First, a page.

Climate Action Peer Exchange (CAPE) is a forum for peer learning, knowledge sharing, and mutual advisory support. It brings together ministers and senior technical specialists from finance ministries across the world, as well as World Bank staff and other international experts, to discuss the fiscal challenges involved in implementing the Nationally Determined Contributions (NDCs) established under the 2015 Paris Agreement. CAPE is a contribution of the WBG to the NDC Partnership.
- Coalition of Finance Ministers for Climate Action
- A Conversation with Nicholas Stern
- A conversation with Ingrid Gabriela Hoven
- A conversation with Pedro Taques, Governor of Mato Grosso, Brazil
- Fiscal Policy to Support NDCs and Mobilize Green Investment (High Level Plenary)
- Fiscal Policy to Support NDCs and Mobilize Green Investment (Q&As).
- Carbon Tax for Ethiopia (Part 1).
- Carbon Tax for Ethiopia (Part 2) .
- Carbon Tax for Ethiopia (Part 3).
- Carbon Tax for Ethiopia (Part 4).
- Carbon Tax for South Africa (Part 1).
- Carbon Tax for South Africa (Part 2).
- Carbon Tax for South Africa (Part 3).
- Carbon Tax for South Africa (Part 4).
CAPE has 6 key focus areas. Here you can explore various challenges and opportunities as well as good practices under each focus area.
This is the quarterly updated CAPE event calendar. You can easily access the event summary of previous events and registration page for upcoming events (except for close-door events).
The CAPE Knowledge Center is a curation of publications, tools, and online resources for CAPE focus areas. You can click on one of the focus areas below to filter for all relevant resources.
To become climate-resilient, Dominica seeks WB support on potential tax reforms to increase domestic revenue mobilization for NDC implementation and enhance budget and fiscal resiliency.
Dominica, a small-island state in the Caribbean, is among the countries most exposed to natural hazards. On September 18, 2017, Hurricane Maria hit Dominica with catastrophic effect. The Post-Disaster Needs Assessment concluded that Hurricane Maria resulted in total damages of US$931 million and losses of US$382 million, which amounts to 226 percent of 2016 GDP. The identified recovery needs for reconstruction and resilience interventions, incorporating the principle of resilience and ‘building back better’, amount to US$1.37 billion. Furthermore, Hurricane Maria struck while Dominica was still recovering from Hurricane Erika, which made landfall on August 27, 2015 and caused losses and damages of 97 percent of GDP.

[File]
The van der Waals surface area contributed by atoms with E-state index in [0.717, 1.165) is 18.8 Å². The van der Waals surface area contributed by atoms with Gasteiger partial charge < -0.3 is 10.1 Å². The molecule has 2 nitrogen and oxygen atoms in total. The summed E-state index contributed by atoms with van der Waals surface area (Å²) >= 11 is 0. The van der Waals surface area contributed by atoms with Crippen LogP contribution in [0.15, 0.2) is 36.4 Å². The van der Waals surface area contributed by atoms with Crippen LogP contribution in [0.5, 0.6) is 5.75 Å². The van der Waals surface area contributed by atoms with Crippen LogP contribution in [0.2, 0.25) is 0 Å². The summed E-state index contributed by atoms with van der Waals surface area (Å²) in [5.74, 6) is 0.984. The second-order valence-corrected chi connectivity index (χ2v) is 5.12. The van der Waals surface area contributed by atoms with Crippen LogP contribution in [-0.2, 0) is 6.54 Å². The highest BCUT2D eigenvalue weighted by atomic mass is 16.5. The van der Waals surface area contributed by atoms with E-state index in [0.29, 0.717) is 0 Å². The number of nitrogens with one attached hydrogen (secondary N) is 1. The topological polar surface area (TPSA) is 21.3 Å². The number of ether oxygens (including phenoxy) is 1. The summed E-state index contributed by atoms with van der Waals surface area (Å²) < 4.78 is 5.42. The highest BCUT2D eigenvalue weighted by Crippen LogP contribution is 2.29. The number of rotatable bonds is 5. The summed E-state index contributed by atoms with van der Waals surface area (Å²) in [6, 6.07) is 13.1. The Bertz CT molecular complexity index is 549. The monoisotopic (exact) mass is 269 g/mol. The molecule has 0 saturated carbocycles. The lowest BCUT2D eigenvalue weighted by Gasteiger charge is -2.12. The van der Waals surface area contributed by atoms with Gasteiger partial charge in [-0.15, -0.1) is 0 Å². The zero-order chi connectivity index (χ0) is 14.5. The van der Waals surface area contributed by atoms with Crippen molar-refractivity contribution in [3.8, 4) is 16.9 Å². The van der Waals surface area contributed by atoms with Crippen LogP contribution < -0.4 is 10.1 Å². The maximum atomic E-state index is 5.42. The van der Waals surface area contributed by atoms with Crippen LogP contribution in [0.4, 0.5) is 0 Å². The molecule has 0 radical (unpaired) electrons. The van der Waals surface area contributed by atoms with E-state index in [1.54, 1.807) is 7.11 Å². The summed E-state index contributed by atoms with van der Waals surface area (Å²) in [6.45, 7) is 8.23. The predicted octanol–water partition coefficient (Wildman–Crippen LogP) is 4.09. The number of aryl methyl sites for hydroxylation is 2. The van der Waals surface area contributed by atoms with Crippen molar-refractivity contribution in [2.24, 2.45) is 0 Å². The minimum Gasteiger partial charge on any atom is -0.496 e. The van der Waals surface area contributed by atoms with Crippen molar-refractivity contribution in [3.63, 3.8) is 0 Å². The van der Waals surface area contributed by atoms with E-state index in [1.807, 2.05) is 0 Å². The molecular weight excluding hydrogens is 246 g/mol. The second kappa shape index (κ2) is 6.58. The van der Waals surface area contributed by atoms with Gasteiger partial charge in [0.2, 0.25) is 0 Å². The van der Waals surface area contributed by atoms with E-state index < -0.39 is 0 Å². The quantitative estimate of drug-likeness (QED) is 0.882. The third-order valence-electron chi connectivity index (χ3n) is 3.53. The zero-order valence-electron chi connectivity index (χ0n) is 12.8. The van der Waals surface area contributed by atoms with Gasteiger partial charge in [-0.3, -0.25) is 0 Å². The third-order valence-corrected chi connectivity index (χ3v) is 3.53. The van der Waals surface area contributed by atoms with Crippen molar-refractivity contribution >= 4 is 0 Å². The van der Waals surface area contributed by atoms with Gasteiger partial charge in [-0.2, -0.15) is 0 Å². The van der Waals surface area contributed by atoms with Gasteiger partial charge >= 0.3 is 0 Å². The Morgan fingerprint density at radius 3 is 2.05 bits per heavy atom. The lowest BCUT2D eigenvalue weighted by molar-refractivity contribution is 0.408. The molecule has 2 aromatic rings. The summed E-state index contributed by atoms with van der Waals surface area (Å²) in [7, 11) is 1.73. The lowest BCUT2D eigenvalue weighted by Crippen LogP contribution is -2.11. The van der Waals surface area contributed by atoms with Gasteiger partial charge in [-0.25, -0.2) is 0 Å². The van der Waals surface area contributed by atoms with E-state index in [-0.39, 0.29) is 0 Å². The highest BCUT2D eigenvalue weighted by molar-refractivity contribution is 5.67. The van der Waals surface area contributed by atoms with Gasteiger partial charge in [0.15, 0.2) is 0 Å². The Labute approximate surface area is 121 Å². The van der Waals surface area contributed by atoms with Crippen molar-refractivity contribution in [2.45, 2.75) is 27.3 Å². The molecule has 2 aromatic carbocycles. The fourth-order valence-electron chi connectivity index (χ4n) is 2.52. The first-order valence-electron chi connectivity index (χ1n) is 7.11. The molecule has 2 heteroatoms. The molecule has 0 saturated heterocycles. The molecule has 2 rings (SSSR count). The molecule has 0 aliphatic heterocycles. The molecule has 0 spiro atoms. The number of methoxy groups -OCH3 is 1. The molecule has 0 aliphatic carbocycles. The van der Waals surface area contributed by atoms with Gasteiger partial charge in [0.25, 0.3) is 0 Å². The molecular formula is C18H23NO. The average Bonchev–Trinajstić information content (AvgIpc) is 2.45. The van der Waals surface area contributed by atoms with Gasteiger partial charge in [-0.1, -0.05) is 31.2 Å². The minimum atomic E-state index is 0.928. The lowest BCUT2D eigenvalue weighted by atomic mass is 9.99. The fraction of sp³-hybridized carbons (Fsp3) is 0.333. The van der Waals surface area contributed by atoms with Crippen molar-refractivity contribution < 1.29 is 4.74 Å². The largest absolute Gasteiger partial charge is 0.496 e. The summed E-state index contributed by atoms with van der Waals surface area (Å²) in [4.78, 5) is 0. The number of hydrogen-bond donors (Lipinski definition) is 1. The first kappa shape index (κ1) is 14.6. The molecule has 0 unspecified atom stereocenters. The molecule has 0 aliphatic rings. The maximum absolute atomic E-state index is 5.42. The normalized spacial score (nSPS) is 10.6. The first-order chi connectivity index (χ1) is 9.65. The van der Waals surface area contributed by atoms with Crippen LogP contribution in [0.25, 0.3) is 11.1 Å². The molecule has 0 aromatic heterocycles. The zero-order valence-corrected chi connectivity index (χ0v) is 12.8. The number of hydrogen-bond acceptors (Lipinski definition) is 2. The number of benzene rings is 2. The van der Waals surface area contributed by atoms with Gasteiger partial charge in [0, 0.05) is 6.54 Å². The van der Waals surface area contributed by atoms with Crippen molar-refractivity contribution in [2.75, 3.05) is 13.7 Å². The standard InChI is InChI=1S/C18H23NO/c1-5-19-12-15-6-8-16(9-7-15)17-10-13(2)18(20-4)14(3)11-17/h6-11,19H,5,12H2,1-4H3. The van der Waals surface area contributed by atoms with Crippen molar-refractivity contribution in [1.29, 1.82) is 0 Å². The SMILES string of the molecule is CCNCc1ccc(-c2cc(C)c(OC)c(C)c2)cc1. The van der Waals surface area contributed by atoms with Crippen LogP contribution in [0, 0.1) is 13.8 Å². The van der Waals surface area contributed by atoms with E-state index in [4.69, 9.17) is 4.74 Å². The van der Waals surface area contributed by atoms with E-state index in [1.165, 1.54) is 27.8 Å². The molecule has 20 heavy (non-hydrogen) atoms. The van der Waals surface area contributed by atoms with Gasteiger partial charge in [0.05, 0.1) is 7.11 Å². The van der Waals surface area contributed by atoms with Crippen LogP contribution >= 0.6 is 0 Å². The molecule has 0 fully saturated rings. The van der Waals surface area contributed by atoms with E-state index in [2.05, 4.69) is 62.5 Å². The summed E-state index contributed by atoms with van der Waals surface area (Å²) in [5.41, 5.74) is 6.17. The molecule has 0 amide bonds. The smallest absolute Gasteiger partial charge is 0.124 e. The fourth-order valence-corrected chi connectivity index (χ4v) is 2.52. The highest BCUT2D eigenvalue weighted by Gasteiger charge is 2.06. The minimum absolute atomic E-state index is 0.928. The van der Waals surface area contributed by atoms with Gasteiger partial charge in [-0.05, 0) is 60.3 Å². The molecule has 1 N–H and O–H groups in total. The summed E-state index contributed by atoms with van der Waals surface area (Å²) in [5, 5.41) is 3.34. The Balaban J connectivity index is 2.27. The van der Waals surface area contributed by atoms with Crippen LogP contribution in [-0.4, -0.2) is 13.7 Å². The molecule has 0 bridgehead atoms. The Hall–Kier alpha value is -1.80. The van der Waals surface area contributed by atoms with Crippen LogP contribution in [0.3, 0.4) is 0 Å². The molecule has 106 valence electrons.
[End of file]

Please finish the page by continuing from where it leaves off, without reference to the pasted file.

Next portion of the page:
In response, Prime Minister Roosevelt Skerrit has expressed “plans to make Dominica the first climate resilient nation in the world”. This includes through strengthening the resilience of Dominica’s physical infrastructure and natural environment, but also through building greater fiscal resilience, flexibility and ability to cope with climate events and shocks. On the fiscal resilience side, this includes: fiscal measures to better integrate sustainable development and climate adaptation strategies into development and budget planning processes; incorporating measures and instruments to better manage and cope with contingent and implicit liabilities arising from natural disaster events; fiscal and tax reforms that increase domestic revenues, but also achieve green growth objectives and help meet Dominica’s Nationally Determined Contribution (NDC); and reforms to increase the efficiency and effectiveness of social protection programs. The authorities have requested World Bank support on potential tax reforms to increase domestic revenue mobilization to further their NDC efforts and increase budget and fiscal resiliency. In response to this request, Climate Action Peer Exchange (CAPE) is funding the preparation of a report on how to reform existing fiscal policies on fuel, vehicles and durables and the existing environmental surcharge system; electricity and waste pricing, and fiscal policy for encouraging reforestation.